In other business Monday morning, the County Commission:
• Approved an abatement of taxes and special assessments for the City of Hoisington. County Treasurer Kevin Wondra processed an abatement of $80.90 in taxes plus $3,362.50 in special assessments for a total of $3,443.40 for property located at 322 E. 6th St. in Hoisington. Wondra said the abatement, which is allowed by statute, was requested by the City of Hoisington so the property could be transferred to the Hoisington Land Bank.
Hoisington formed the Land Bank in 2010 as a method of acquiring property from the county tax sale or other means that would be free of all past tax liabilities, Wondra said. The land would then be used to encourage housing development.
• Approved a request from the City of Claflin for assistance with sealing of certain roads. As an independent contractor, the county would receive a maximum of $6,000 for labor and equipment. Claflin City Attorney Bob Suelter developed the contractual agreement for the work, County Administrator Richard Boeckman said.
This is the ninth year the county has worked with Claflin. The city can’t find a private contractor to handle the job because it too small.
• Approved work to be done on the courthouse chiller. An integral part of the air cooling system at the courthouse is the chiller. It has experienced several mechanical issues as sediment cannot be cleaned out without shutting down and draining the entire system. A Trane representative suggested that a shut off valve be installed so that an inside filter can be cleaned. The cost of the installation is $9,438.
County Administrator Richard Boeckman said the courthouse’s pipes are “disintegrating due to age” and this is depositing flecks of metal into the pipes. Replacing this filter is key in keeping these metal pieces from winding up in the $200,000 chiller, causing even more damage.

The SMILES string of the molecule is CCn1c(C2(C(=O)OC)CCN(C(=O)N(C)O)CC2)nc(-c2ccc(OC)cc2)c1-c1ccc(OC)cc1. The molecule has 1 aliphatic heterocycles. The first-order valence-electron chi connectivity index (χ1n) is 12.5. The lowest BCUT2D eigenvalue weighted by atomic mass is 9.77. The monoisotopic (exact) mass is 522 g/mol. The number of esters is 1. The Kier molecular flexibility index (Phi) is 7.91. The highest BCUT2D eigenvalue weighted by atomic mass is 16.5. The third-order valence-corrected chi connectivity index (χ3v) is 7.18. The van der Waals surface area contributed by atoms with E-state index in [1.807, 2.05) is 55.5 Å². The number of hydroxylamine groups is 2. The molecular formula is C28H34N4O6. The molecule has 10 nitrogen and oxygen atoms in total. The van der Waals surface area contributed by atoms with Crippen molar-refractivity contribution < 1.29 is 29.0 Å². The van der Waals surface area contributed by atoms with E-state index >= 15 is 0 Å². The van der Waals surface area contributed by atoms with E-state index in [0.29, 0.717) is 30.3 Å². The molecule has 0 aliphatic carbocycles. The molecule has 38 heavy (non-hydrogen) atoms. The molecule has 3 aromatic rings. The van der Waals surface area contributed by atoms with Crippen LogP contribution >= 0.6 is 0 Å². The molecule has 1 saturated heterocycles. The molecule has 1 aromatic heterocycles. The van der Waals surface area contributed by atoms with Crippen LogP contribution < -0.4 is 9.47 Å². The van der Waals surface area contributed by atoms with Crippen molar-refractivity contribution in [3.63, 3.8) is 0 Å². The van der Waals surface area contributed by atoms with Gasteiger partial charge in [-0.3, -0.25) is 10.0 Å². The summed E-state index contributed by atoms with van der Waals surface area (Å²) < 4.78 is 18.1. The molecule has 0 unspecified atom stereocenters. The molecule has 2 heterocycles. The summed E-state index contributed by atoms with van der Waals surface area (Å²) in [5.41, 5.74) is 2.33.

The work will be done in October when the courthouse is switching from air conditioning to heating.
As a side note, Boeckman said the condition of the pipes will be of continued concern, adding they could burst at some point.
It was a tense situation for Pam Stiles and Pam Winkelman of the Barton County Health Department Monday morning, and it wasn’t even a crisis situation.
The two took turns donning personal protective equipment recently purchased by the department through a grant from the Kansas Department of Health and Environment. Putting on the suits is a two-person ordeal, as their demonstration before the County Commission Monday showed.
The State of Kansas offered Local health departments the opportunity to request grants to acquire personal protective equipment and other needed items in the event of an ebola case or another highly infectious disease, Health Director Shelly Schneider said. As a result of that grant, the BCHD received $10,698 the buy several of the suits and related gear.
“There’s a lot that goes into that people don’t realize,” Schneider said. Depending on the severity of the contagion, the outfits range from gowns, booties, gloves and a face shield, to a full body suit with a respirator unit.
In either case, everywhere one part of suit met another was taped. Any, and Schneider emphasized any, bare skin can lead to infection and potential death.
“It’s very hot and very cumbersome,” Schneider said of the garb. The staff has attended training on the proper methods to don the suits and has been practicing.
It still takes a long time for them to get suited up, she said. They may intensify their monthly on-site training.
But, Schneider said, even the most experienced professionals take their time. “You have to be slow and mindful.”
Any mistake can be lethal, she said. The equipment is always put on in the presence of someone else who helps and watches for errors.
Schneider said they now have several of the suits stockpiled. In addition, they have coordinated with other health care providers so that the gear is compatible.
The funds for the grant stem from the Sept. 11, 2001, terrorist attacks when money was made available to equip health departments to handle emergencies, ranging from disease outbreaks to bio-terrorism.